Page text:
William Alwyn falls somewhere between the English pastoral tradition epitomized by Vaughan Williams and, for the lack of a better way of putting it, English modernism in the vein of Walton. His wife, Mary, described him as a "modern romantic" but added that "his romanticism does not, however, result in rhapsodic shapelessness." While some of his work is absolutely gorgeous - indeed, he was above all motivated by the pursuit of beauty - other things, particularly the symphonies, are not so easily embraceable as his ideal of "beauty" might lead the listener to believe. The Fourth Symphony (1959) is a case in point: at first blush, it strikes the listener as serious, perhaps even cerebral, especially the introductory first movement which doesn't have much melodic content to carry it along. The middle and final movements are another matter. Here Alwyn invokes Holst's "Mars" and sounds Mahlerian in places, and his extensive experience writing for films serves him well as he moves from one thematic swatch to another. One quickly forgets the seriousness of the first movement in view of music as inventive as this.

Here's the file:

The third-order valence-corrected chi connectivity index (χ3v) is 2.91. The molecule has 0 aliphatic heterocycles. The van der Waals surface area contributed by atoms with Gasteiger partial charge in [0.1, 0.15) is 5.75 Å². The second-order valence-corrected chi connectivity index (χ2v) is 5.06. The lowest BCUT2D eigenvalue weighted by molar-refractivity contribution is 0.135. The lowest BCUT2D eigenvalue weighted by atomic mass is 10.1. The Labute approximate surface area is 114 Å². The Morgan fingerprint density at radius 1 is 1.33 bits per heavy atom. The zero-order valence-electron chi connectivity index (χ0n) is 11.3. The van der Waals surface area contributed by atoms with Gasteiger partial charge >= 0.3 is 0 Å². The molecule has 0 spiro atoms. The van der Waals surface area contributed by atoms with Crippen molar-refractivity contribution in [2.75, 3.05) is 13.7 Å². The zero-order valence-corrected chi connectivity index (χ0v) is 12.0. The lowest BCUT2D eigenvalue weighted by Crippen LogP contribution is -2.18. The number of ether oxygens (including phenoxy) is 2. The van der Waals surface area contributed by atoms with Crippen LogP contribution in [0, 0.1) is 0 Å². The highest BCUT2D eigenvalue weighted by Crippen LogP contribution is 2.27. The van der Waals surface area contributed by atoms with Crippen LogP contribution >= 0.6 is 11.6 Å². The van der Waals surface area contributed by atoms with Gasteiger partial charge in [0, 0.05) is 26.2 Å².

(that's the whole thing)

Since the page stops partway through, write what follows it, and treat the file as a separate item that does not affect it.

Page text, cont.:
The delightful Elizabethan Dances (1957) make up a suite of six movements that are representative of Alwyn at his best. Again, the composer's film experience is in evidence here as the music switches back and forth between the eras of Elizabeth I and Elizabeth II. One listen will have those who are new to this under-rated composer hooked. The Festival March (1951), which was written for the Festival of Britain, is "imperial" in approach, echoing Elgar and Walton's efforts in this genre. While not especially memorable, it nevertheless makes for a fitting closer to this fine program of Alwyn.
The sonics are superb. Warmly recommended.
Alwin: Symphony No.4 / Elizabethan Dances / Festival March